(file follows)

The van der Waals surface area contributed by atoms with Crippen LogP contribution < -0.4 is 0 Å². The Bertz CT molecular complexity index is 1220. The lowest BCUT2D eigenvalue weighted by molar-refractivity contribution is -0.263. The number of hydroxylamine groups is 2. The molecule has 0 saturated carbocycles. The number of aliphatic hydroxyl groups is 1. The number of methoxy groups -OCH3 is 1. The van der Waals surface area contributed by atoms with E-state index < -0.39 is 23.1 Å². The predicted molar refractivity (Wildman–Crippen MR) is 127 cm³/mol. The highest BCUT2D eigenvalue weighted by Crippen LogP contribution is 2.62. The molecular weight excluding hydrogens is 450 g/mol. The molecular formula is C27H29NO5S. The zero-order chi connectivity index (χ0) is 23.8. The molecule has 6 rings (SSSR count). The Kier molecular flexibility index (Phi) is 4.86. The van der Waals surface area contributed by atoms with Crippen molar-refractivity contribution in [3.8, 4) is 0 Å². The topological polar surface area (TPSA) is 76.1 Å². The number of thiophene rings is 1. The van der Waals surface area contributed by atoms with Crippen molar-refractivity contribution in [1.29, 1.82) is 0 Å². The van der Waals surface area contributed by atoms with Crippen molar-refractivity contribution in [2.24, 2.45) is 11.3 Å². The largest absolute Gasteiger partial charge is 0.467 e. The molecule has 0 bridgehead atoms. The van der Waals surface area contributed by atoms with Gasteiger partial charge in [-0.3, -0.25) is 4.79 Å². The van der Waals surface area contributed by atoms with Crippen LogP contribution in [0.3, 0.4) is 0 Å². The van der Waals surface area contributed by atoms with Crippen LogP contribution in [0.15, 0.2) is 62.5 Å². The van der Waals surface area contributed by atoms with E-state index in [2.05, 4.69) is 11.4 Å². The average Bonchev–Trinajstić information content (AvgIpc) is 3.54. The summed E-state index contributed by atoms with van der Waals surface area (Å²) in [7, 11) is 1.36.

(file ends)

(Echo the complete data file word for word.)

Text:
The van der Waals surface area contributed by atoms with Crippen LogP contribution < -0.4 is 0 Å². The Bertz CT molecular complexity index is 1220. The lowest BCUT2D eigenvalue weighted by molar-refractivity contribution is -0.263. The number of hydroxylamine groups is 2. The molecule has 0 saturated carbocycles. The number of aliphatic hydroxyl groups is 1. The number of methoxy groups -OCH3 is 1. The van der Waals surface area contributed by atoms with E-state index < -0.39 is 23.1 Å². The predicted molar refractivity (Wildman–Crippen MR) is 127 cm³/mol. The highest BCUT2D eigenvalue weighted by Crippen LogP contribution is 2.62. The molecular weight excluding hydrogens is 450 g/mol. The molecular formula is C27H29NO5S. The zero-order chi connectivity index (χ0) is 23.8. The molecule has 6 rings (SSSR count). The Kier molecular flexibility index (Phi) is 4.86. The van der Waals surface area contributed by atoms with Crippen molar-refractivity contribution in [3.8, 4) is 0 Å². The topological polar surface area (TPSA) is 76.1 Å². The number of thiophene rings is 1. The van der Waals surface area contributed by atoms with Crippen molar-refractivity contribution in [1.29, 1.82) is 0 Å². The van der Waals surface area contributed by atoms with Crippen molar-refractivity contribution in [2.24, 2.45) is 11.3 Å². The largest absolute Gasteiger partial charge is 0.467 e. The molecule has 0 bridgehead atoms. The van der Waals surface area contributed by atoms with Gasteiger partial charge in [-0.3, -0.25) is 4.79 Å². The van der Waals surface area contributed by atoms with Crippen LogP contribution in [0.3, 0.4) is 0 Å². The van der Waals surface area contributed by atoms with Crippen LogP contribution in [0.15, 0.2) is 62.5 Å². The van der Waals surface area contributed by atoms with E-state index in [2.05, 4.69) is 11.4 Å². The average Bonchev–Trinajstić information content (AvgIpc) is 3.54. The summed E-state index contributed by atoms with van der Waals surface area (Å²) in [7, 11) is 1.36.